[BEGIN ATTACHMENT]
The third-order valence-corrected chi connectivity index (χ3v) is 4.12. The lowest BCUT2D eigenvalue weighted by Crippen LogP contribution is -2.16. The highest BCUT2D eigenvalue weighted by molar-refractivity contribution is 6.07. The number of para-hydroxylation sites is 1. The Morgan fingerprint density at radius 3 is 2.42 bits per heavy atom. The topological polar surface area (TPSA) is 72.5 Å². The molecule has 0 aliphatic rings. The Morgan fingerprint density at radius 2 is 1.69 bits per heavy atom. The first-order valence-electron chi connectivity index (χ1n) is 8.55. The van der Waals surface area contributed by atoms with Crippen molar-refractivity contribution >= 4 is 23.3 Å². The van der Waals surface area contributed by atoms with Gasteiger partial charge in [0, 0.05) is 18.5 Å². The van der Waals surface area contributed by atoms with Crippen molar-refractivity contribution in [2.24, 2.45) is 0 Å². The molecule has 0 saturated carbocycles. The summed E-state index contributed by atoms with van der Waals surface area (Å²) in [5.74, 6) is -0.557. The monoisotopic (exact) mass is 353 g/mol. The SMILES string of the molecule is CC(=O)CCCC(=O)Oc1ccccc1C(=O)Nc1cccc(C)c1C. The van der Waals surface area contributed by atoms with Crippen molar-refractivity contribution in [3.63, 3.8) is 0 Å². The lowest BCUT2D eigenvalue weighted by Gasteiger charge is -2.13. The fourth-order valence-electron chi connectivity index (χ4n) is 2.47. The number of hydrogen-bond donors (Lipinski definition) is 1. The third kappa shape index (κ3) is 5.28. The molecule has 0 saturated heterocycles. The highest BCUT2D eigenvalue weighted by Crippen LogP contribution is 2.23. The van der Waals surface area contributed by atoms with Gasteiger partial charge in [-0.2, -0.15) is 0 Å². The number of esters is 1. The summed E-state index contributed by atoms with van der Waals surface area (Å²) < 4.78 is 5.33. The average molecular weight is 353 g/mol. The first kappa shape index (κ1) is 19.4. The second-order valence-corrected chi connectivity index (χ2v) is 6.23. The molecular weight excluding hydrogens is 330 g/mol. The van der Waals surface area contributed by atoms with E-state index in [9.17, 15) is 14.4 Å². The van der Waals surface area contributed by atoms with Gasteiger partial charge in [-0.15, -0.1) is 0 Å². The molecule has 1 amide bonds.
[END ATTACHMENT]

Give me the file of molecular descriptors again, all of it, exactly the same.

The third-order valence-corrected chi connectivity index (χ3v) is 4.12. The lowest BCUT2D eigenvalue weighted by Crippen LogP contribution is -2.16. The highest BCUT2D eigenvalue weighted by molar-refractivity contribution is 6.07. The number of para-hydroxylation sites is 1. The Morgan fingerprint density at radius 3 is 2.42 bits per heavy atom. The topological polar surface area (TPSA) is 72.5 Å². The molecule has 0 aliphatic rings. The Morgan fingerprint density at radius 2 is 1.69 bits per heavy atom. The first-order valence-electron chi connectivity index (χ1n) is 8.55. The van der Waals surface area contributed by atoms with Crippen molar-refractivity contribution >= 4 is 23.3 Å². The van der Waals surface area contributed by atoms with Gasteiger partial charge in [0, 0.05) is 18.5 Å². The van der Waals surface area contributed by atoms with Crippen molar-refractivity contribution in [2.24, 2.45) is 0 Å². The molecule has 0 saturated carbocycles. The summed E-state index contributed by atoms with van der Waals surface area (Å²) in [5.74, 6) is -0.557. The monoisotopic (exact) mass is 353 g/mol. The SMILES string of the molecule is CC(=O)CCCC(=O)Oc1ccccc1C(=O)Nc1cccc(C)c1C. The van der Waals surface area contributed by atoms with Crippen molar-refractivity contribution in [3.63, 3.8) is 0 Å². The lowest BCUT2D eigenvalue weighted by Gasteiger charge is -2.13. The fourth-order valence-electron chi connectivity index (χ4n) is 2.47. The number of hydrogen-bond donors (Lipinski definition) is 1. The third kappa shape index (κ3) is 5.28. The molecule has 0 saturated heterocycles. The highest BCUT2D eigenvalue weighted by Crippen LogP contribution is 2.23. The van der Waals surface area contributed by atoms with Gasteiger partial charge in [-0.2, -0.15) is 0 Å². The number of esters is 1. The summed E-state index contributed by atoms with van der Waals surface area (Å²) < 4.78 is 5.33. The average molecular weight is 353 g/mol. The first kappa shape index (κ1) is 19.4. The second-order valence-corrected chi connectivity index (χ2v) is 6.23. The molecular weight excluding hydrogens is 330 g/mol. The van der Waals surface area contributed by atoms with E-state index in [9.17, 15) is 14.4 Å². The van der Waals surface area contributed by atoms with Gasteiger partial charge in [-0.15, -0.1) is 0 Å². The molecule has 1 amide bonds.